Epigenetics News Articles Put Too Much Pressure On Moms
The things that parents do and eat can change what traits they pass on to their unborn babies––but scientists are saying it's too soon to be giving pregnancy advice based on epigenetics studies.
Maybe you’ve heard of King Henry VIII’s tendency to blame his wives for giving birth to baby girls instead of male heirs. That the sex of a baby is somehow a mom’s fault is a belief that’s cropped up in a number of pre-scientific societies. It’s total bull, of course. The sex of babies is random. For those conceiving in the old fashioned manner, there’s no way to control the outcome.
Most of us have come a long way since the days of blaming queens for having princesses. Still, we may be prone to a modern version of the belief, according to a fascinating opinion piece in published in Nature last week. In modern times, the problem comes from overstating the results of certain scientific studies and over-emphasizing the need for women to make the all right choices while they’re pregnant … or risk dooming their children to failure and ill health later in life. One hot new field of science seems ripe for taking things too far, warn the Nature authors, a team of historians and epidemiologists.
The field is epigenetics, which has recently uncovered the way parents’ experiences, such as falling ill or surviving a famine, may influence the traits they pass on to their children. One famous epigenetic study found that adults who had been fetuses during a Nazi-imposed famine in the Netherlands had more sparse packaging around some of their genes compared to their siblings who were conceived before or after the famine. Before studies like the Dutch Hunger Winter study, researchers thought the only traits parents could pass onto their children were things encoded in their genes. Now, scientists know, an adult’s experiences may alter inheritable molecules that are attached to his or her DNA, but aren’t actually a part of the genome.
Epigenetics studies expand what scientists understand about human genetics. It’s a very cool field. It’s gathered some media attention, as the Nature piece noted, which is a great opportunity to teach general readers more about genetics. However, the field is not ready to offer lessons on how to live healthfully, the Nature authors wrote. Nevertheless, the team found several news reports about epigenetics that include news-you-can-use takeaways aimed at pregnant women, with the idea that their choices may create epigenetic effects. The Nature essay offers an example line, from a news report about an epigenetics study conducted in mice: “Pregnancy should be a time to double-down on healthful eating if you want to avoid setting up your unborn child for a lifetime of wrestling with obesity.”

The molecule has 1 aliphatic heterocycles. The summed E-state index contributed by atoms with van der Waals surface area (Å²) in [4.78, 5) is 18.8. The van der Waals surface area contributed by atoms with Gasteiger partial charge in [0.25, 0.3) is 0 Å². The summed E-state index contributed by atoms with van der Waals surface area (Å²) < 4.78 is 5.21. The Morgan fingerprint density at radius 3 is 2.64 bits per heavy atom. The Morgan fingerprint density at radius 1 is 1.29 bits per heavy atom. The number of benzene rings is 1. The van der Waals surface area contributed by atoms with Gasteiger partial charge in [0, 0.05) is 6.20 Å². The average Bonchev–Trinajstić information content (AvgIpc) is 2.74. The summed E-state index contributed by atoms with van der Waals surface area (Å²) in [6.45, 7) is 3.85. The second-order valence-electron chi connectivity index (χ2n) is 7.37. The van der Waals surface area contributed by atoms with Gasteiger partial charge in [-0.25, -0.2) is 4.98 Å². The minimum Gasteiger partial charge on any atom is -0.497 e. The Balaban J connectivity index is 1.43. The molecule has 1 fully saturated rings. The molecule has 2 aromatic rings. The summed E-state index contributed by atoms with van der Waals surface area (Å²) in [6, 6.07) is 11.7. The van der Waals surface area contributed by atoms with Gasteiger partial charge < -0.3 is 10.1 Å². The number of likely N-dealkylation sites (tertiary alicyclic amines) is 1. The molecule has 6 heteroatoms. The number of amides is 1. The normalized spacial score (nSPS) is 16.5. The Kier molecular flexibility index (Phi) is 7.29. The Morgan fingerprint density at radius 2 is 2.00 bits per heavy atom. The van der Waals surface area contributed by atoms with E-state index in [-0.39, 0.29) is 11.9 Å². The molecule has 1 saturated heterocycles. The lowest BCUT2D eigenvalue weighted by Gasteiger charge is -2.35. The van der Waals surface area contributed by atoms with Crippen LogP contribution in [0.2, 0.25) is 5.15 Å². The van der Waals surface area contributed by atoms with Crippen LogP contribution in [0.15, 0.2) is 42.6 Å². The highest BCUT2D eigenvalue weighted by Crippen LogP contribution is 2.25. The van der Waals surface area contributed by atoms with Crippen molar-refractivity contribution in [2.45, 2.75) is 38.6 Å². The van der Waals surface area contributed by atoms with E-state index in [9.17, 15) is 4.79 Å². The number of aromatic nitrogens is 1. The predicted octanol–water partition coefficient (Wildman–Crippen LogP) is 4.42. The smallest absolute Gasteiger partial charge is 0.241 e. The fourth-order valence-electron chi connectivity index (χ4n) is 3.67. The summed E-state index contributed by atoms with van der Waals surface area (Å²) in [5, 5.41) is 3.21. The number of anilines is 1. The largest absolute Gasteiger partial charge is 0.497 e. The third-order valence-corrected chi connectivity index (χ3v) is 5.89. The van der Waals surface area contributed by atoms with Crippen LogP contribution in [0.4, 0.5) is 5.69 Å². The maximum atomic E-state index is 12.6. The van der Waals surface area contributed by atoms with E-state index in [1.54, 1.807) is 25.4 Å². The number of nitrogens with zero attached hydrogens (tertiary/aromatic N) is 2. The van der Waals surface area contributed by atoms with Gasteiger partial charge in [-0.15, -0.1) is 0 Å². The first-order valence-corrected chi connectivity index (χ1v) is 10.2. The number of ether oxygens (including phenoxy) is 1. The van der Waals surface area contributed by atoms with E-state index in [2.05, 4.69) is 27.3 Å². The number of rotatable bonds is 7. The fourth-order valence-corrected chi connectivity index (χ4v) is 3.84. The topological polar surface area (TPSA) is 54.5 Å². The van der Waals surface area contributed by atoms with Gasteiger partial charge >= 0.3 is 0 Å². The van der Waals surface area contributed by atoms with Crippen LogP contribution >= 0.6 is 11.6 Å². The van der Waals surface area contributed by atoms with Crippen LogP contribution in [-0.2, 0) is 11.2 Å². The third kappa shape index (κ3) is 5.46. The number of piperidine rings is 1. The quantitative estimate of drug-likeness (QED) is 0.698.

Okay, so eating healthy during pregnancy is probably a good thing. An expectant mom’s obstetrician is going to tell her to do that, anyway. Still, the Nature authors worry that such warnings may turn into something more sinister. “We’re worried that these kinds of claims could contribute to increased regulation and surveillance over women’s everyday behaviors,” the lead author, Sarah Richardson, says in a Nature podcast.
The essay points to the “crack baby” scare of the 1980s and 1990s, since which more than 400 women have been criminally prosecuted for smoking crack cocaine while pregnant. The legal action arose after small studies found babies born to addicted mothers were smaller than average and experienced symptoms such as tremors. Long-term follow-up studies have since found “crack babies” don’t seem to end up much worse off than peers who experience the same levels of poverty and instability. Their mothers were prosecuted when the slightest of evidence suggested they were harming their babies, long before more solid science rolled in.
Meanwhile, the effects epigenetics studies find are usually small, such as increased risks of just a few percentage points. They’re often preliminary, awaiting others to replicate their findings. They often study behaviors that are less obviously risky than crack-smoking, or experiences that the study participants couldn’t escape, such as trauma or famine. Our health takeaway from this? You should probably listen to your doctor, but don’t worry about the epigenetic stuff. It’s natural for societies to stress out a lot about pregnant ladies and to come up with funny explanations for outcomes that are beyond anyone’s control. That doesn’t make those explanations meaningful or true.